Does Hot Water or Cold Water Freeze Faster? It’s a Complex Question.
Scientists have debated this for decades
To state the obvious: sometimes, physics is weird. While that’s applicable to things like, say, quantum mechanics, the weirdness of physics can also apply to other realms. Take, for instance, a relatively simple question: does hot water or cold water freeze more quickly? You’d think that the latter would be the obvious answer — but it’s not necessarily the most accurate one.
If you’ve ever spent time researching the best way to, say, chill a bottle of beer, you’re probably already aware that there’s been a lot written about the science of cooling liquids down. Writing in The Atlantic, Adam Mann ventured into the debate over a theoretically simple experiment that’s proven more challenging than you’d expect.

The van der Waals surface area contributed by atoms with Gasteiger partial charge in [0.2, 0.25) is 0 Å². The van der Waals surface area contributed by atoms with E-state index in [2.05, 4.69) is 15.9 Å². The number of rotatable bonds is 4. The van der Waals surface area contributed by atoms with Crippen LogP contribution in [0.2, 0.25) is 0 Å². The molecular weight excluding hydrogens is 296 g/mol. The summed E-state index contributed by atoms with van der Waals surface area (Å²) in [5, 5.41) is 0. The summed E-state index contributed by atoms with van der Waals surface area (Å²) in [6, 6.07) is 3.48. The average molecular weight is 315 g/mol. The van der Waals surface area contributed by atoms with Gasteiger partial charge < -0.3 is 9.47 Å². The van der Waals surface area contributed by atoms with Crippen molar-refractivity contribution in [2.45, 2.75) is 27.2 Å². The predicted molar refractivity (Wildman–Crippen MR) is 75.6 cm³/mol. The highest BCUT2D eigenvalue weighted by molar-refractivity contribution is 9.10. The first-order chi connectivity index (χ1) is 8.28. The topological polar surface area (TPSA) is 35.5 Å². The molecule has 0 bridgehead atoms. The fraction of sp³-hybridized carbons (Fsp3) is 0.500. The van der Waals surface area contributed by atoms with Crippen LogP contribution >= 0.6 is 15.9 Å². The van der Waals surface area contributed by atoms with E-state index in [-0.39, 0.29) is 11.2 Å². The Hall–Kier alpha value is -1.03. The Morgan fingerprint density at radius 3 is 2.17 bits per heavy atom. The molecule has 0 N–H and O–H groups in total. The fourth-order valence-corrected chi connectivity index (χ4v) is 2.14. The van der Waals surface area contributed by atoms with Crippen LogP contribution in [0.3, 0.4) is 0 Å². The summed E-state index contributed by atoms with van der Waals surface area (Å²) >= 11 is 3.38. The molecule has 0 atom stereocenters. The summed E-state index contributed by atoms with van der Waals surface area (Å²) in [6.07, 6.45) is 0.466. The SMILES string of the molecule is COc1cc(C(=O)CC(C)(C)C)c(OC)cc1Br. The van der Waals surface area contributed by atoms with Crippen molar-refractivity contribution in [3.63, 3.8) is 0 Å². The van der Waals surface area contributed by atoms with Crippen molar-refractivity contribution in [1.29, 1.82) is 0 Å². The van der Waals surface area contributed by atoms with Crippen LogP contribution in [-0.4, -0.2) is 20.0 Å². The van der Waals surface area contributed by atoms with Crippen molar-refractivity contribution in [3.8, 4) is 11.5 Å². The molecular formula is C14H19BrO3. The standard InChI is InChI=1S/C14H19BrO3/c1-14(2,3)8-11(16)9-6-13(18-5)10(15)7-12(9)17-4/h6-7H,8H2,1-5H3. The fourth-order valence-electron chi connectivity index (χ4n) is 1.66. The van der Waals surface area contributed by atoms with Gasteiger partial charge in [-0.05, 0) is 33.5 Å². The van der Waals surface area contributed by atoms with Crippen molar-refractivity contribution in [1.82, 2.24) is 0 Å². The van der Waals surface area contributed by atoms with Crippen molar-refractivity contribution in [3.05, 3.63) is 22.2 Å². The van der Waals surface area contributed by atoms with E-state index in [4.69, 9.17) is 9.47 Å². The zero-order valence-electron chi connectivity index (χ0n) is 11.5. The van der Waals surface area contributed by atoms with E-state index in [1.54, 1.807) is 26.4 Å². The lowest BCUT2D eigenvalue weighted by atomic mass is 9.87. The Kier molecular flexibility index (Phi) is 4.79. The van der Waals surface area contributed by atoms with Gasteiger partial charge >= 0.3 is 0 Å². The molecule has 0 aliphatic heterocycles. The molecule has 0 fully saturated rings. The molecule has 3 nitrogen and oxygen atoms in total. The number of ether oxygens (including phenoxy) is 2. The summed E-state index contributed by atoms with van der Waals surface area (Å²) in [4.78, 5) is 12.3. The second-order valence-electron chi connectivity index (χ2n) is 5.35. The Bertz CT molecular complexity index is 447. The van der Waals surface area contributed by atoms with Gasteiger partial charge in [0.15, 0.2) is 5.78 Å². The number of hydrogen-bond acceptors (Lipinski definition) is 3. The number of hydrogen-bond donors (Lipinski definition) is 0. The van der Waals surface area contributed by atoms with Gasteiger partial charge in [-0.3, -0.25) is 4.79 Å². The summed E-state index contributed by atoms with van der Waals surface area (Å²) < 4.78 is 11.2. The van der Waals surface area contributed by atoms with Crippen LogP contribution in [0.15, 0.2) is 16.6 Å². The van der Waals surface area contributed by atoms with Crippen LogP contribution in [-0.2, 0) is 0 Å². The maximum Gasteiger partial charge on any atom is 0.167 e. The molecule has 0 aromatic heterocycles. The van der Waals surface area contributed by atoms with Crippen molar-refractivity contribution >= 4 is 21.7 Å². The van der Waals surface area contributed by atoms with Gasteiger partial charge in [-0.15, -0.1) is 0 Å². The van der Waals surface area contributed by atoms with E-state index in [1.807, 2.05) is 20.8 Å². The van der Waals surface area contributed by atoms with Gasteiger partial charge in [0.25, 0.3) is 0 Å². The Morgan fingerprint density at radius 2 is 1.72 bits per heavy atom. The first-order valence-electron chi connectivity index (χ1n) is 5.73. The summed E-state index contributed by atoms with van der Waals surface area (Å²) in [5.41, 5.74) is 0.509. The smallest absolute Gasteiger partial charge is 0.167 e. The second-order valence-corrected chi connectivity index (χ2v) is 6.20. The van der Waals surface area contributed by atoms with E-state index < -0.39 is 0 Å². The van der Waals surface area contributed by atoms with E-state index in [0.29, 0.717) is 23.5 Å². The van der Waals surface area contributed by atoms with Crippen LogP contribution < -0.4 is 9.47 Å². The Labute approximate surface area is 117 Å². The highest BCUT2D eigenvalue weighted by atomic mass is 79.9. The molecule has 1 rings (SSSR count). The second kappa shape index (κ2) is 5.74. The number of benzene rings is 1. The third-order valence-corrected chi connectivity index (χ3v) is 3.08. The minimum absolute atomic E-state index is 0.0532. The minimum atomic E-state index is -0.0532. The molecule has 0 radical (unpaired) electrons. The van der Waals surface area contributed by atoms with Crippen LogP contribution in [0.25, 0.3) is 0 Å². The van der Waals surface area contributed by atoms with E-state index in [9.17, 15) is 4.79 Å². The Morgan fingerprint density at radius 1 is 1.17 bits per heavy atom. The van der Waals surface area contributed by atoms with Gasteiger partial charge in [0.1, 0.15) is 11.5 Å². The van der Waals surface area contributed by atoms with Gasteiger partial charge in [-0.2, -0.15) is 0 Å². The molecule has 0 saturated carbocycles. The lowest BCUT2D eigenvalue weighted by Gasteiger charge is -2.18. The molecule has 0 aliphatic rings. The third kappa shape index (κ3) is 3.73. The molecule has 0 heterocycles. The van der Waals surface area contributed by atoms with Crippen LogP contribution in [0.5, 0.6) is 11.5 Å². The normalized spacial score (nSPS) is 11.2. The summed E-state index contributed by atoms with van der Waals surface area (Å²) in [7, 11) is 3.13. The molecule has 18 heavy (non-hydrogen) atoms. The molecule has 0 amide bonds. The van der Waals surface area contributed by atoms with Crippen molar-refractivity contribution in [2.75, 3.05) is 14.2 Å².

For decades, questions have surrounded the phenomenon of the Mpemba effect — which is to say, the idea that hot water freezes more quickly than cold water. As Mann writes, Erasto Mpemba and Denis Osborne documented this in the 1960s, but subsequent studies have encountered issues replicating it.
As Mann describes, some researchers have found that the irregular results that various scientists have observed has to do with equilibrium, which can have an effect on how hot or cold water reacts to freezing temperatures.
While the ability to cool down a glass of water quickly seems fairly straightforward, the article also points out that the Mpemba effect could also have a bearing on creating cooling systems with broader functions. At a time of rising temperatures around the world, that science could prove useful in countless ways.
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